Can you tell the difference between a formal Chinese garden and formal Japanese garden?
To the average American, they’re practically identical: Each has its share of pagodas, formal plantings, viewing stones, elaborate paving, water features and calligraphy.
The Chinese were centuries ahead of the Japanese in creating such formal gardens, just like the English were far ahead of American gardens.
Symbolism, too, is a very strong element in both garden styles. So how can a person tell them apart, other than the different languages?
My favorite Japanese garden is the one in Portland, Ore., resting on a hillside near the city’s famed rose garden, artfully displaying several formal styles in one setting. Plus, the mood is often enhanced by the magical sound of a flute being played by a musician on the wooded hillside.
And so when I visited my youngest son and his fiance last week in Portland, I told him I was going to see it, rain or no rain.
“It’s beautiful,” Morgan agreed, “but have you seen the Chinese garden yet?”
When we arrived at Lan Su Yuan (“Garden of Awakening Orchids”), the pamphlet that came with the tickets asked visitors to visualize it as “a Chinese landscape painting on a long, horizontal hand scroll, slowly unfolding to reveal its layered beauty of both nature and culture.”
Created by artisans in Portland’s sister city, Suzhou, China, it’s a showcase for more than 500 species of plants and trees, but it’s easy for visitors to overlook them while gaping at the nine elaborate structures surrounding Zither Lake.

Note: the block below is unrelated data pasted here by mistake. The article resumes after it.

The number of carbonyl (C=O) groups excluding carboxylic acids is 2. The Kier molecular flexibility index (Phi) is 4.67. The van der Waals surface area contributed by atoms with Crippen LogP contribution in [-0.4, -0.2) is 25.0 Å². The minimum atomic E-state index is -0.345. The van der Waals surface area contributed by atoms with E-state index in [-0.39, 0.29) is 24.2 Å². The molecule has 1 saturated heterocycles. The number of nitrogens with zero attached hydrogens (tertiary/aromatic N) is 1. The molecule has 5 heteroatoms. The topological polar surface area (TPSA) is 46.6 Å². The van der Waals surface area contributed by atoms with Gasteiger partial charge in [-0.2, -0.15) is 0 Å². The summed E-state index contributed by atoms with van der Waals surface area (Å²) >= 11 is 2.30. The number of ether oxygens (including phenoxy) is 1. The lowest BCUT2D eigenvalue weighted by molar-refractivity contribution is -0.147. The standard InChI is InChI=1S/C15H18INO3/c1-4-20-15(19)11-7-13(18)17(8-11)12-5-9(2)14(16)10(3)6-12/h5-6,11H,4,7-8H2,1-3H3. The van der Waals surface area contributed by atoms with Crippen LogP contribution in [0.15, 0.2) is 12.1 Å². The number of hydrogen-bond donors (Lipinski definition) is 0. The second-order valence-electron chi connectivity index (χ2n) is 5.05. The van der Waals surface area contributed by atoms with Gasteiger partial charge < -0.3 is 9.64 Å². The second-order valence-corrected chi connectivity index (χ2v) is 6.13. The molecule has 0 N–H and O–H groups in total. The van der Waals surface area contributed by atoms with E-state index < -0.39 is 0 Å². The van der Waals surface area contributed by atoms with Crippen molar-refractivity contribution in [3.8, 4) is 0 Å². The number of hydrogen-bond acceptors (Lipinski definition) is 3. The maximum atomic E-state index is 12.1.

And oh, the names! There’s “The Tower of Cosmic Reflections” (a two-story building where visitors may rest for tea and dim sum) and “The Celestial House of Permeating Fragrance” (the scholar’s study) plus “The Hall of Brocade Clouds” and a symbolic barge called “Painted Boat in Misty Rain.”
Then there’s a rather odd-sounding “Knowing the Fish Pavilion” that involves a discussion about the supposed happiness of fish between two philosophers.
Occupying a city block at NW Third Avenue and Everett Street in Portland’s Chinatown, the garden was created in Suzhou, assembled there, and then shipped to America with a team of 65 artisans for installation on what was once an asphalt parking lot.
All of the buildings were created using joinery, meaning no nails or bolts were used in their construction. But when this ancient form of construction met up with American earthquake safety requirements, adaptations were made. Steel rods reinforce posts, roof tiles are glued in place, and (concealed) bolts and nails are used in other strategic locations.
Docents are on hand to lead tours of the garden, explaining to the uninitiated that “Chinese gardens are an interpretation of man’s relationship with the natural world and with the universe at large.”
It opened in September 2000 with the assistance of a dedicated corps of volunteers and the efforts of Mayor Vera Katz, who spearheaded a drive to raise $12.8 million for its completion.
So now, for Portland residents and visitors, it’s easy to see the similarities and differences between classical Chinese and Japanese gardens. And whenever I visit my son, I have another favorite garden in that city.
Dick Tracy is an award-winning garden writer and photographer, Master Gardener and former president of the Foothills Horticulture Society. You can write him in care of The Union, 464 Sutton Way, Grass Valley, 95945.
For further information on the Portland Classical Chinese Garden, write P.O. Box 3706, Portland, OR 97208; phone (503) 228-8131; or go to http://www.portlandchinesegarden.org on the Internet.
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